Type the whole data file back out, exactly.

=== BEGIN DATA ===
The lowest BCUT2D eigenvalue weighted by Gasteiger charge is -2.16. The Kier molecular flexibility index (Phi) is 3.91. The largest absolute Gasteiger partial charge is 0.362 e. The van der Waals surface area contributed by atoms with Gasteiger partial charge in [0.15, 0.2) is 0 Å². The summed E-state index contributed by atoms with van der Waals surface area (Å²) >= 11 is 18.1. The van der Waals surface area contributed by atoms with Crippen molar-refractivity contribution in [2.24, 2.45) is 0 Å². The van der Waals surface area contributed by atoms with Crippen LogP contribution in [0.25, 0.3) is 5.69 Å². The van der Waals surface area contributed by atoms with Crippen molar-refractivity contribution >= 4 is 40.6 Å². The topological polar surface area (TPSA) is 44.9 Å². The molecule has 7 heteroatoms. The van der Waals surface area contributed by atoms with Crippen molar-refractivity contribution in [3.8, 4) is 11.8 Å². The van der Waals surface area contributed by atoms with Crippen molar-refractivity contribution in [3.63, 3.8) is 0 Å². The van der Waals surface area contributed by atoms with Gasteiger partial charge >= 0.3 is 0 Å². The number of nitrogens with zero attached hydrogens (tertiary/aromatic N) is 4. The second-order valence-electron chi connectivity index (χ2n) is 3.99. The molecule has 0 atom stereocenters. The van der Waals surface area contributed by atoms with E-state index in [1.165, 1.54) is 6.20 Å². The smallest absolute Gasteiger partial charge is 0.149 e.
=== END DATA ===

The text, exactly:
The lowest BCUT2D eigenvalue weighted by Gasteiger charge is -2.16. The Kier molecular flexibility index (Phi) is 3.91. The largest absolute Gasteiger partial charge is 0.362 e. The van der Waals surface area contributed by atoms with Gasteiger partial charge in [0.15, 0.2) is 0 Å². The summed E-state index contributed by atoms with van der Waals surface area (Å²) >= 11 is 18.1. The van der Waals surface area contributed by atoms with Crippen molar-refractivity contribution in [2.24, 2.45) is 0 Å². The van der Waals surface area contributed by atoms with Crippen LogP contribution in [0.25, 0.3) is 5.69 Å². The van der Waals surface area contributed by atoms with Crippen molar-refractivity contribution >= 4 is 40.6 Å². The topological polar surface area (TPSA) is 44.9 Å². The molecule has 7 heteroatoms. The van der Waals surface area contributed by atoms with Crippen molar-refractivity contribution in [3.8, 4) is 11.8 Å². The van der Waals surface area contributed by atoms with Crippen molar-refractivity contribution in [3.63, 3.8) is 0 Å². The van der Waals surface area contributed by atoms with Gasteiger partial charge >= 0.3 is 0 Å². The number of nitrogens with zero attached hydrogens (tertiary/aromatic N) is 4. The second-order valence-electron chi connectivity index (χ2n) is 3.99. The molecule has 0 atom stereocenters. The van der Waals surface area contributed by atoms with E-state index in [1.165, 1.54) is 6.20 Å². The smallest absolute Gasteiger partial charge is 0.149 e.